Graffiti dictionary

BEEF: Disagreement or conflict.

BENCH: (n) Subway station where writers congregate and watch trains. Benching (v) The act of watching trains.

BITE: Plagiarism

BLOCK BUSTER: Wide lettered piece stretching from end to end done below window level on subway car.

BMT: NYC subway division called Brooklyn Manhattan Transit company. Includes J, L, M, N, Q, R, Z subway lines.

BOMB: Prolific writing

BUFF: Removal of writing/art work

THE BUFF: The MTA’s graffiti removal program

BURN: 1. To out do the competition. 2. To wear out.

CREW: Organized group of writers

CROSSING OUT: To scribble or write on someone else’s name. It is considered highly disrespectful.

DEF: Excellent (derived from definite and death).

DESIGNS: Polka dots, checkers stars swirls are placed over the fill-in to in hence and compliment fill-in . Designs are limited only by an artists imagination and technical ability.

DOPE: Excellent, of the highest order.

DOWN: Part of a group or action

FADE: Graduation of colors.

FAMLIES: Rows of throw-ups of the same name.

FLOATERS: throw-ups done on subway car panels at window level.

FREIGHTS: Railroad freight cars.

GETTING UP: When proliferation of name has led to high visibility.

GETTING OVER: Succeeding

G0ING OVER: Writing over another writers name. It is the ultimate act of disrespect.

FILL-IN: The base colors of a piece, falling within the outline.

HAND STYLE: Handwriting or tagging style.

HIT: (n) A tag, throw-up or piece (v) the act of writing.

INSIDES:Subway car interiors.

KILL: To bomb excessively.

KING: The most accomplished writer in a given category.

LAY-UP: A single or double track where trains are parked during off-peak hours. Both tunnel and elevated lay-ups exist.

MARRIED COUPLE: Two subway cars permanently attached which share a motor. Identified by their consecutive numbers. These cars were desirable when art work on connected car was directly relevant.

NEW SCHOOL: Contemporary writing culture (post 1984).
This date can vary greatly depending upon who you ask.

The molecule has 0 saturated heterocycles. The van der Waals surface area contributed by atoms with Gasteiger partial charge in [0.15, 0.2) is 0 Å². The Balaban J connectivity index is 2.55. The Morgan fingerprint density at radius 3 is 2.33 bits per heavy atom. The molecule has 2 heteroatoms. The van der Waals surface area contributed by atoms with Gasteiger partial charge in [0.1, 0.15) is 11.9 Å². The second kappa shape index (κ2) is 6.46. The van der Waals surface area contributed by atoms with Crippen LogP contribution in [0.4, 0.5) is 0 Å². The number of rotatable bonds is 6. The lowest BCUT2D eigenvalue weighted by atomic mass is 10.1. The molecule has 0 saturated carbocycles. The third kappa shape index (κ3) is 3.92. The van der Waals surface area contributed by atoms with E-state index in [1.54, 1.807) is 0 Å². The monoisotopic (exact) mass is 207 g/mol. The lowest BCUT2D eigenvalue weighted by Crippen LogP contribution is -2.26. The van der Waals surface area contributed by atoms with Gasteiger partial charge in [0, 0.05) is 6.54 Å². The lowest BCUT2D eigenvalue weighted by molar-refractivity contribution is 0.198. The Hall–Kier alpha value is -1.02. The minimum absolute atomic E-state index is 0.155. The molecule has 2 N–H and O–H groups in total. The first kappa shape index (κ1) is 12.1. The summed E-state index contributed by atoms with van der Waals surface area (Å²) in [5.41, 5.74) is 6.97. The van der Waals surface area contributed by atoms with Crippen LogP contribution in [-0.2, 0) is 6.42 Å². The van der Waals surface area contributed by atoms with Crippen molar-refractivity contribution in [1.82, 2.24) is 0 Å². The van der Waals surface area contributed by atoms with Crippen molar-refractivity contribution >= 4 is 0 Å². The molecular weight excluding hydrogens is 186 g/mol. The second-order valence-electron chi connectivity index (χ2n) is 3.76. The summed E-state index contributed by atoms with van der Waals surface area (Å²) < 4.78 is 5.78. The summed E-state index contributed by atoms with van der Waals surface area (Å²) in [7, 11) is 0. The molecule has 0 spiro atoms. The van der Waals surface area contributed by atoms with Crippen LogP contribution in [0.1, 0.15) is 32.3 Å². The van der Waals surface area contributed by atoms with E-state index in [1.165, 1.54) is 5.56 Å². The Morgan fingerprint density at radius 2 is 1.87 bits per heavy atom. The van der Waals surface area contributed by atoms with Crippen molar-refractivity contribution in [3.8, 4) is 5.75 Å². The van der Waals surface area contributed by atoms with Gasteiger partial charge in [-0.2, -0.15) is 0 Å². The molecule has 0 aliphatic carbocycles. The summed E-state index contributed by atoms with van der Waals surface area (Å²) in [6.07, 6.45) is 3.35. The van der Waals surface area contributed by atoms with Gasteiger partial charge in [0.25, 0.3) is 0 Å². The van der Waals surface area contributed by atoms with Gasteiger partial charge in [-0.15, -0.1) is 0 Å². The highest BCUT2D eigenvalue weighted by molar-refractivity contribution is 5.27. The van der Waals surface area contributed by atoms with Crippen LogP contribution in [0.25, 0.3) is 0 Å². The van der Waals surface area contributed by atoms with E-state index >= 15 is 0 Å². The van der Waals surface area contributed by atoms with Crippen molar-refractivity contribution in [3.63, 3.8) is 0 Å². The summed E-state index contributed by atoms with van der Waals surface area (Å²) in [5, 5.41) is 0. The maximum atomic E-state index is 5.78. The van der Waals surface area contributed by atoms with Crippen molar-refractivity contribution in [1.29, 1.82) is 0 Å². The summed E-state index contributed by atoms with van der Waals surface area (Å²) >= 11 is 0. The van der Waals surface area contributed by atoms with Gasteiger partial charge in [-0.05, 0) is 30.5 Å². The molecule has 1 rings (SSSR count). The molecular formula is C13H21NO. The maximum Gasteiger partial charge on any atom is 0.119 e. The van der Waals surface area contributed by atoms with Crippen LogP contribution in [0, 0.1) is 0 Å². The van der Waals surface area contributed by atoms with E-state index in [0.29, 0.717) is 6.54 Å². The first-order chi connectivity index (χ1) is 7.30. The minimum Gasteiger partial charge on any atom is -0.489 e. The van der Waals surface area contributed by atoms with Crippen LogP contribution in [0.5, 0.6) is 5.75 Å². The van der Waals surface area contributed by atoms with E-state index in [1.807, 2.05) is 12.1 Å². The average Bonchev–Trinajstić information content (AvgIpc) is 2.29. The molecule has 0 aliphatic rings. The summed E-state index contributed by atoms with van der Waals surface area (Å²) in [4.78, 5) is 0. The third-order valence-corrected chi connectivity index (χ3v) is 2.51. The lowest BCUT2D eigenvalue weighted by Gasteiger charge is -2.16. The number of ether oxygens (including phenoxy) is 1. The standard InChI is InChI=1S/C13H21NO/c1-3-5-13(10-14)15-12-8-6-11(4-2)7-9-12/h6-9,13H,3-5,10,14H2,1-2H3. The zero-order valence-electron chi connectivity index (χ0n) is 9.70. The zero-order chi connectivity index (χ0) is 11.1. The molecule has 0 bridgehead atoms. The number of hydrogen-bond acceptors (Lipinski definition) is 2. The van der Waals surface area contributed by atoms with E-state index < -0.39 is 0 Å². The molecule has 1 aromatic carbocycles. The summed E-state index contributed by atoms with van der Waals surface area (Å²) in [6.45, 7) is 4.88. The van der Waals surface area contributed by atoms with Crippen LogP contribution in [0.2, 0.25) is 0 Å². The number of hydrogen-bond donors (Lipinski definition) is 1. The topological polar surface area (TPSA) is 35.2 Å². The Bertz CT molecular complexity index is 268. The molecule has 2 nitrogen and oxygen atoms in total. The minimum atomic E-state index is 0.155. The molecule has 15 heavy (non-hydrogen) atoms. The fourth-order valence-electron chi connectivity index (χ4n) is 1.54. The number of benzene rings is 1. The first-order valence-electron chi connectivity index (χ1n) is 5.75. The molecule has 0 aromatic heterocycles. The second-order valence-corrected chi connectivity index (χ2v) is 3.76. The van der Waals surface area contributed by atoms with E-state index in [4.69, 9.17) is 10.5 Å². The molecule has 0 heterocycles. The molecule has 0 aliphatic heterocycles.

OLD SCHOOL: The writing culture prior to 1984.
This date can vary greatly depending upon who you ask.

OUTLINE: The skeleton or frame work of a piece

FINAL OUTLINE: After fill-in and designs have been applied the outline is re-executed to define the letters.

PANEL PIECE: A painting below the windows and between the doors of a subway car.

PIECE: A writer’s painting, short for masterpiece.

PIECING: The execution of a piece.

PIECE BOOK OR BLACK BOOK: A writer’s sketch book. Used for personal art development and or the collection of other artists work.

PRODUCTION: Large scale murals with detailed pieces and illustrations. (Contemporary term used mainly for street murals.)

PULL-IN PULL-OUT: This is essentially a five to fifteen minute lay-up. At the end of some subway routes trains park in a tunnel for several minutes before going back into service. During this time the trains are written on. Due to time constraints pull in-pull outs were generally utilized for throw-ups. It was one of the more dangerous approaches to writing.

ROLLER LETTERS: Names rendered with bucket paint and rollers.

SCRATCHITI: A media coined term for the scratchings rendered on to the windows of subway cars.

STEEL: Any type of train. New school term used to distinguish train and wall work.

STYLE WARS: 1. Competition between artists to determine superior creative ability.

2. Documentary film on Hip Hop by Henry Chalfant and Tony Silver (RIP). Proved to be an extremely inspirational element for the New School.

TAG: (n) A writer’s name and signature. (v) The execution of a signature.

TAGGING-UP: The execution of a signature.

THROW-UP: A quickly executed piece consisting of an outline with or without thin layer of spray paint for fill-in.

THROWIE: Contemporary term for throw-up.

TOP-TO-BOTTOM or (T to B): A piece which extends from the top of the subway car to the bottom.

TOY: 1. Inexperienced or incompetent writer.
2. A small felt tip marker.

WALL PAPER: Repetition of a name written making enough coverage so that a pattern develops, much like wall paper.

WILD STYLE: 1. Bronx crew from the 1970s led by Tracy 168.

2. A complicated construction of interlocking letters.

3. Classic film on Hip Hop culture directed by Charlie Ahearn.

WRITER: Practitioner of the art of writing.

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